Between two consenting adults, sexting can be an interesting way to flirt and spice things up when dating. But sending nude photos to a romantic interest without warning is not okay. Not only does it make recipients uncomfortable, but it’s also a form of sexual harassment.
Sending unwanted nude photos or sexually explicit messages has become so normalized that many don’t understand why it is wrong.
Reasons behind sending unsolicited nude images
Meeting new people, connecting with someone and flirting make dating exciting. Because sexting is so commonplace today, one party might wrongfully assume that the person they are dating is fine with it. Misunderstandings like this could prompt someone to send an unwanted nude image, violating the recipient’s boundaries.
However, sending unsolicited nude images is not always a mistake. Some people do it intentionally to show interest or assert dominance or because they do not understand how it might affect the recipient. Others share photos of their private areas to illicit reactions from their target.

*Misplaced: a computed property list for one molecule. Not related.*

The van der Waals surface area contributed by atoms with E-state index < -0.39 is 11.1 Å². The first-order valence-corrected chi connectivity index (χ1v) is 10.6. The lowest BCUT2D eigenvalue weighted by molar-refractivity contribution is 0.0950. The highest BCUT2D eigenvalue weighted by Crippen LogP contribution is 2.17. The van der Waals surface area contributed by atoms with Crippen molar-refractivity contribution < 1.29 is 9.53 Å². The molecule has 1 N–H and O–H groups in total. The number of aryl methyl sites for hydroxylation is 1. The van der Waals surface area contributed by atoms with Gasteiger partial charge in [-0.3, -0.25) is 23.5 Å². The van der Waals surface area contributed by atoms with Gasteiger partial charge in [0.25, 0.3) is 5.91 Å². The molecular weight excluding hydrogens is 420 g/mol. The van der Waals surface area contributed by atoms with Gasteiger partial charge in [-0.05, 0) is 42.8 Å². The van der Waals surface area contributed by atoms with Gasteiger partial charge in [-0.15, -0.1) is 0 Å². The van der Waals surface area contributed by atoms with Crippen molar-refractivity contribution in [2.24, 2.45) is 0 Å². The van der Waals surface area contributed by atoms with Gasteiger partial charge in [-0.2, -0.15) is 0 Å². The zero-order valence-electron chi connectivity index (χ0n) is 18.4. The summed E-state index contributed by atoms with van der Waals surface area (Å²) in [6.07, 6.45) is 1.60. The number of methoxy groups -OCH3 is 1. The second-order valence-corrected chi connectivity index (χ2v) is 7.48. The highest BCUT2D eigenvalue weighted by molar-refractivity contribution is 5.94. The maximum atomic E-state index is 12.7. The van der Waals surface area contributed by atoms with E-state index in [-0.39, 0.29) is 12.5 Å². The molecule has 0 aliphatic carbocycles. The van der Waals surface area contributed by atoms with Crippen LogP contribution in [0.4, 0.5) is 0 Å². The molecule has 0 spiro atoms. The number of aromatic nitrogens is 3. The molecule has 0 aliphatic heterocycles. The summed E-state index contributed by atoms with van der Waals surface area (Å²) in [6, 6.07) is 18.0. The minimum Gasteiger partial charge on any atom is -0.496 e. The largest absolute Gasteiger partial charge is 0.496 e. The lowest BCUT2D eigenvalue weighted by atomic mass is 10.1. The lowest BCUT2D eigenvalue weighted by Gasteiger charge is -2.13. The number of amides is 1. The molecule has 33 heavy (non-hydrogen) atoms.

Senders might see these photos as something that victims do not need to take seriously and brush off. However, it is no laughing matter. Regardless of the motivation, cyber flashing or sending unsolicited nude images can make recipients feel violated. And in Texas, it is a crime.
Put it away
Given how prevalent online harassment was becoming, Texas finally put its foot down in 2019 and banned the “unlawful electronic transmission of sexually explicit material”. If caught, the sender could receive a misdemeanor charge and a $500 fine. With this new state law, victims may finally hold senders accountable.
Obtaining consent in modern dating cannot be emphasized enough. Not only does it build trust within new relationships, but it also helps each party feel safer.